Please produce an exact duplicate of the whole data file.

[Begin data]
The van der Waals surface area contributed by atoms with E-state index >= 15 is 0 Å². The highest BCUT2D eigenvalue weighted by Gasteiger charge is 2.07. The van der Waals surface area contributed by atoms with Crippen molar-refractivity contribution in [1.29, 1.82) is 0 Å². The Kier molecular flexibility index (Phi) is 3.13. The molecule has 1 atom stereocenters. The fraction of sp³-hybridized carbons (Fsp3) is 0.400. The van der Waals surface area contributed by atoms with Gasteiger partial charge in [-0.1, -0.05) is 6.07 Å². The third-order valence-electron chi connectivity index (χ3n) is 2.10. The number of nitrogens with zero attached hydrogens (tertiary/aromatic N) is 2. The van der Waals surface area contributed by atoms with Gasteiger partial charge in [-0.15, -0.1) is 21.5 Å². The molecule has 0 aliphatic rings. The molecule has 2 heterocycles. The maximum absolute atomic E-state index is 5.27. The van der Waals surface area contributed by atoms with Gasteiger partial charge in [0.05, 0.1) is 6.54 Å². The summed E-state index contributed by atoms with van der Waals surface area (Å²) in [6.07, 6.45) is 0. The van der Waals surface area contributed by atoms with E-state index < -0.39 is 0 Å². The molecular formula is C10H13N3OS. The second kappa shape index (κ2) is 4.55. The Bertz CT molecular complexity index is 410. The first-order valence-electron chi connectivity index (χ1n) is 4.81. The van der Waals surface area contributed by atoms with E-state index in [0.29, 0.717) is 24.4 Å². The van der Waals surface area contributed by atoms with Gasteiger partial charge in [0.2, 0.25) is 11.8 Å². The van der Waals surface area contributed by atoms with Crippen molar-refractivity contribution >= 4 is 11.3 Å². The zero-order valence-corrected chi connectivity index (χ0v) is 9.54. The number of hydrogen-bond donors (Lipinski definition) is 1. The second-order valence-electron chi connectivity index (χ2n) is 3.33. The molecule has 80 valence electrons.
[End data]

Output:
The van der Waals surface area contributed by atoms with E-state index >= 15 is 0 Å². The highest BCUT2D eigenvalue weighted by Gasteiger charge is 2.07. The van der Waals surface area contributed by atoms with Crippen molar-refractivity contribution in [1.29, 1.82) is 0 Å². The Kier molecular flexibility index (Phi) is 3.13. The molecule has 1 atom stereocenters. The fraction of sp³-hybridized carbons (Fsp3) is 0.400. The van der Waals surface area contributed by atoms with Gasteiger partial charge in [-0.1, -0.05) is 6.07 Å². The third-order valence-electron chi connectivity index (χ3n) is 2.10. The number of nitrogens with zero attached hydrogens (tertiary/aromatic N) is 2. The van der Waals surface area contributed by atoms with Gasteiger partial charge in [-0.15, -0.1) is 21.5 Å². The molecule has 0 aliphatic rings. The molecule has 2 heterocycles. The maximum absolute atomic E-state index is 5.27. The van der Waals surface area contributed by atoms with Gasteiger partial charge in [0.05, 0.1) is 6.54 Å². The summed E-state index contributed by atoms with van der Waals surface area (Å²) in [6.07, 6.45) is 0. The van der Waals surface area contributed by atoms with E-state index < -0.39 is 0 Å². The molecular formula is C10H13N3OS. The second kappa shape index (κ2) is 4.55. The Bertz CT molecular complexity index is 410. The first-order valence-electron chi connectivity index (χ1n) is 4.81. The van der Waals surface area contributed by atoms with E-state index in [0.29, 0.717) is 24.4 Å². The van der Waals surface area contributed by atoms with Gasteiger partial charge in [0.2, 0.25) is 11.8 Å². The van der Waals surface area contributed by atoms with Crippen molar-refractivity contribution >= 4 is 11.3 Å². The zero-order valence-corrected chi connectivity index (χ0v) is 9.54. The number of hydrogen-bond donors (Lipinski definition) is 1. The second-order valence-electron chi connectivity index (χ2n) is 3.33. The molecule has 80 valence electrons.